Supportive care should consist of supplemental humidified oxygen, fluids, and the suctioning of nasal and pharyngeal secretions. The most important therapy is humidified oxygen. Medications have a limited role in the management of bronchiolitis. Several drugs are commonly used, but little or inconclusive evidence supports the routine use of any drug in the management of bronchiolitis. Nebulized bronchodilators, cool mist, steroids, antibiotics, and ribavirin have insufficient evidence or have not been shown to help in previously healthy children. Administration of RSV immunoglobulin (RespiGam) and palivizumab (Synagis) just before the beginning of RSV season is proven effective preventive therapy for children younger than 2 years with increased risks from chronic lung disease, history of prematurity ( <35-week gestation), or with congenital heart disease.

Croup is a very common cause of airway obstruction in children aged 6 months to 6 years, and is a leading cause of hospitalization for children younger than 4 years. It is a viral infection that causes inflammation of the subglottic region of the larynx that produces the characteristic barking cough, hoarseness, stridor, and different degrees of respiratory distress that are more severe at night. The croup syndrome encompasses laryngotracheitis, laryngotracheobronchitis, laryngotracheobronchopneumonitis, and spasmodic croup.

Croup usually occurs during fall and winter. The parainfluenza viruses (I, II, III) are responsible for as many as 80% of croup cases, with parainfluenza I accounting for most episodes and hospitalizations. Other pathogens include enterovirus, human bocavirus, influenza virus A and B, RSV, rhinovirus, and adenovirus in approximate order of frequency. In communities with low measles immunization rates, measles should be listed as a rare but possible cause. Influenza A has been implicated in children with severe respiratory compromise.

The prodrome is characterized by 12 to 72 hours of runny nose and low-grade fever followed by a barking cough and variable levels of respiratory distress, usually at night. Hypoxia only occurs in severe cases. These symptoms peak from 1 to 2 days, and in most cases, resolve in 1 week.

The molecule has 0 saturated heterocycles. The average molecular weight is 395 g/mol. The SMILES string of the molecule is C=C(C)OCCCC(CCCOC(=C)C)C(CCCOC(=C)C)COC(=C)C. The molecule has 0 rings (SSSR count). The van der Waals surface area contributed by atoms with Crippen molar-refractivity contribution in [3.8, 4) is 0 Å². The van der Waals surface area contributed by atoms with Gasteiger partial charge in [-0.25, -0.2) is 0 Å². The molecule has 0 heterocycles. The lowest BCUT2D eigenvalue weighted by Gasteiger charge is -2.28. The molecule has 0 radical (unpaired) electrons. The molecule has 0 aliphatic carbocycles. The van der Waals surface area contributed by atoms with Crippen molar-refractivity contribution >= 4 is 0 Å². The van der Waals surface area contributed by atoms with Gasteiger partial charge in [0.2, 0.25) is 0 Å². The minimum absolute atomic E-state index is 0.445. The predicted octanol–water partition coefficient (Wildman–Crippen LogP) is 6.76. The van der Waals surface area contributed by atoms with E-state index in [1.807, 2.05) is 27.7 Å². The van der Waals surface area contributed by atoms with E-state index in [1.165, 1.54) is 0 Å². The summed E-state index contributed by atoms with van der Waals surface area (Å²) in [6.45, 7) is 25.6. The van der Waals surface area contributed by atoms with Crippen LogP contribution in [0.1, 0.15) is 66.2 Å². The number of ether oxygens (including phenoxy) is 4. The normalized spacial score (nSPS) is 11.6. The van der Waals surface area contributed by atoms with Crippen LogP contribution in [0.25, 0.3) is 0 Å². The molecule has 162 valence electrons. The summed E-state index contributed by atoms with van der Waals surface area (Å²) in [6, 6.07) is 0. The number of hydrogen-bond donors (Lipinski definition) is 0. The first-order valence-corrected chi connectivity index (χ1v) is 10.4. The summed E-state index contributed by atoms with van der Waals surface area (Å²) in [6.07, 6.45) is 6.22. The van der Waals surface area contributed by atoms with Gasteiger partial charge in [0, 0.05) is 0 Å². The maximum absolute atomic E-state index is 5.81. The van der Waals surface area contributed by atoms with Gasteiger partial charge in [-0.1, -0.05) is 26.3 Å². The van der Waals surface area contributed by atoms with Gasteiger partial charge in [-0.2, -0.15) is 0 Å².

Diagnosis is made through clinical presentation. However, imaging studies confirm the diagnoses. Frontal neck x-rays show the "steeple sign;' which is indicative of subglottic narrowing of the tracheal lumen. When the diagnosis is uncertain, computed tomography (CT) scan of the neck offers a more sensitive evaluation.

Treatment is geared toward the severity of the croup (the level of respiratory distress). The most reliable clinical features to test severity are resting stridor and chest wall retractions. Use of pulse oximetry can help assess severity.

Emergency management of croup should begin with assessment of airway obstruction; oxygen should be used liberally. Chest radiographs rarely are of use, but can be considered if other pulmonary conditions are strongly considered.

Lateral neck films can be considered if there is concern for epiglottitis or bacterial tracheitis. There is no proof that humidified air is of value and mist tents should be avoided. Hospitalization is appropriate if severe croup is clinically apparent. Severe croup is exemplified by cyanosis, decreased level of consciousness, progressive stridor, severe stridor, severe retractions, markedly decreased air movement, toxic appearance, severe dehydration, and social factors limiting adequacy of outpatient monitoring. Children who are hospitalized with croup should be monitored closely and frequent physical examination needs to be performed.

The current cornerstones of treatment are glucocorticoids and nebulized epinephrine. Steroids have proven beneficial in severe, moderate, and even mild croup. Dexamethasone 0.60 mg/kg by mouth or parenterally as a single dose is beneficial because of its long half-life and anti-inflammatory action, whereby laryngeal mucosa! edema is decreased. They also decrease the need for salvage nebulized epinephrine. Nebulized racemic (mixture of cl-isomers and l-isomers) or L-epinephrine is typically reserved for patients in moderate-to-severe distress. It works by adrenergic stimulation, which causes constriction of the precapillary arterioles, thereby leading to fluid resorption from the interstitium and improvement in the laryngeal mucosal edema. Its β2-adrenergic activity leads to bronchial smooth muscle relaxation and bronchodilation. The following medications should be avoided: sedatives, opiates, expectorants, and antihistamines.

Epiglottitis is a bacterial infection of the supraglottic tissue and surrounding areas that causes rapidly progressive airway obstruction. It usually affects children younger than 5 years and is most commonly caused by bacteria, with Streptococcus pyogenes (β-hemolytic Streptococcus group A) and Haemophilus influenzae as the most frequent bacterial causes in children. With the introduction of the H influenzae type b (Hib) vaccine, there has been a 10-fold decrease in cases of childhood epiglottitis, with group A Streptococcus now the leading infectious etiology.